Improving the management of information and knowledge to help decision making in the health sector:

Several measures could be implemented to make better use of information, which is a precondition to help decision making in the health sector. Improving health sector performance is associated with an intensive use information and knowledge for planning, control and evaluation. Better strategies for the management and use of information and knowledge mean more quality and efficiency of health services. These include in particular:


« Improving health information for patients and motivating consumers to use performance information: patient expectations together with cultural factors (self-care) associated with health literacy, can play a role in the demand for care. Investing in information to patients on how to access the system, what is covered and why, and on the different treatment alternatives available, may align expectations with resources and lead to better informed patient decisions. Information for health can contribute to improving life-styles. Information to patients must be simple and contextual and adapted to the demand of particular users (provide context, keep it simple, help people understand meaningful differences, format in a way that is easy to follow, make it clear that information is trustworthy). There is evidence that public reporting of performance data to support patient choice of provider improves quality as providers are sensitive to their public image even in the absence of market pressure from consumer choice» (Joint Report on Health Systems, December 2010, p. 77).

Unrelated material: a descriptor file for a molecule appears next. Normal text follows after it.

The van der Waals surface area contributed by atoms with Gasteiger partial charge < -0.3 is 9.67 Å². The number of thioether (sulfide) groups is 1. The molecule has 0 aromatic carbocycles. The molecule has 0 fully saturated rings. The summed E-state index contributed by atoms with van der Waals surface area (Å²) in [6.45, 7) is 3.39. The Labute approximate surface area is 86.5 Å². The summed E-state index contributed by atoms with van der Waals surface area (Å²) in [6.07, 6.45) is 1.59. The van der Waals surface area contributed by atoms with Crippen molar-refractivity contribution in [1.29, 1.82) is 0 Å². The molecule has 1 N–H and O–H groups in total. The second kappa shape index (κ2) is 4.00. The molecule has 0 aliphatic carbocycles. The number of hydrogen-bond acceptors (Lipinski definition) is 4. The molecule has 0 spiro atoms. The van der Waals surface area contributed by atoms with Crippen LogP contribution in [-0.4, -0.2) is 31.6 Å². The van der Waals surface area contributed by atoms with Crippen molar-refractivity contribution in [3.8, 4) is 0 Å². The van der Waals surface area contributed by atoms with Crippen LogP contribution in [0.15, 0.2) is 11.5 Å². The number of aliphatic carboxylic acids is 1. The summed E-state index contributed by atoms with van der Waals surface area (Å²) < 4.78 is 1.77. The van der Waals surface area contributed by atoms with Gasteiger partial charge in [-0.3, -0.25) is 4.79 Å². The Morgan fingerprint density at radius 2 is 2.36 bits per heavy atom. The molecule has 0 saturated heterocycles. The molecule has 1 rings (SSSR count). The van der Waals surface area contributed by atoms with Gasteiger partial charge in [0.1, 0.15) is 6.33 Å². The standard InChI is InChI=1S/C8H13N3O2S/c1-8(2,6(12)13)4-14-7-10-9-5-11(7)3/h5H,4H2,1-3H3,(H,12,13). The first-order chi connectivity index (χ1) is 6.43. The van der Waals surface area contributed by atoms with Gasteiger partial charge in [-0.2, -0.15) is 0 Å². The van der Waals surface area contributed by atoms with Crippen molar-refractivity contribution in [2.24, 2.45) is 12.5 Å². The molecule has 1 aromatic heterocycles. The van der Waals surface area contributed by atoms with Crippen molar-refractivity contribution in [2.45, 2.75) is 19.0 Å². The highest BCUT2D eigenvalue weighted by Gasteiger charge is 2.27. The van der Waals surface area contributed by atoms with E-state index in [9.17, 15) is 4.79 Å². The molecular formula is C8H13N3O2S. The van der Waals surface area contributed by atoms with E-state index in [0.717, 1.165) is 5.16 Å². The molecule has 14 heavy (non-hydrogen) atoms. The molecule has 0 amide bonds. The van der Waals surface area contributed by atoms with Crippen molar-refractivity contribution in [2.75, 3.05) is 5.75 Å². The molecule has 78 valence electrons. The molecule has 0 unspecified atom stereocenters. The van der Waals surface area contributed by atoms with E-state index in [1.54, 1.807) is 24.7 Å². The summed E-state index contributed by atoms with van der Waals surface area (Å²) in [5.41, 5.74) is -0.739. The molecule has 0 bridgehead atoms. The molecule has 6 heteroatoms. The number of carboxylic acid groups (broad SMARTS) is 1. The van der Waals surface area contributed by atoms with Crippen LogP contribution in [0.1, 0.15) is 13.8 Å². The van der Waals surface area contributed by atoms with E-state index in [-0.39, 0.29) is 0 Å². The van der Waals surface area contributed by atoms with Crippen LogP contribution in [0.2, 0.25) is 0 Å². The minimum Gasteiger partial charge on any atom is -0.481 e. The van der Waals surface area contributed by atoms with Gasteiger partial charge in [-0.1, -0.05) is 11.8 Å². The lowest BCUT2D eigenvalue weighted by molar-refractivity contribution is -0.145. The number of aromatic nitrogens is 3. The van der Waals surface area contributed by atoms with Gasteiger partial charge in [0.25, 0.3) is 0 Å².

The Economic and public health value of self-medication (2004)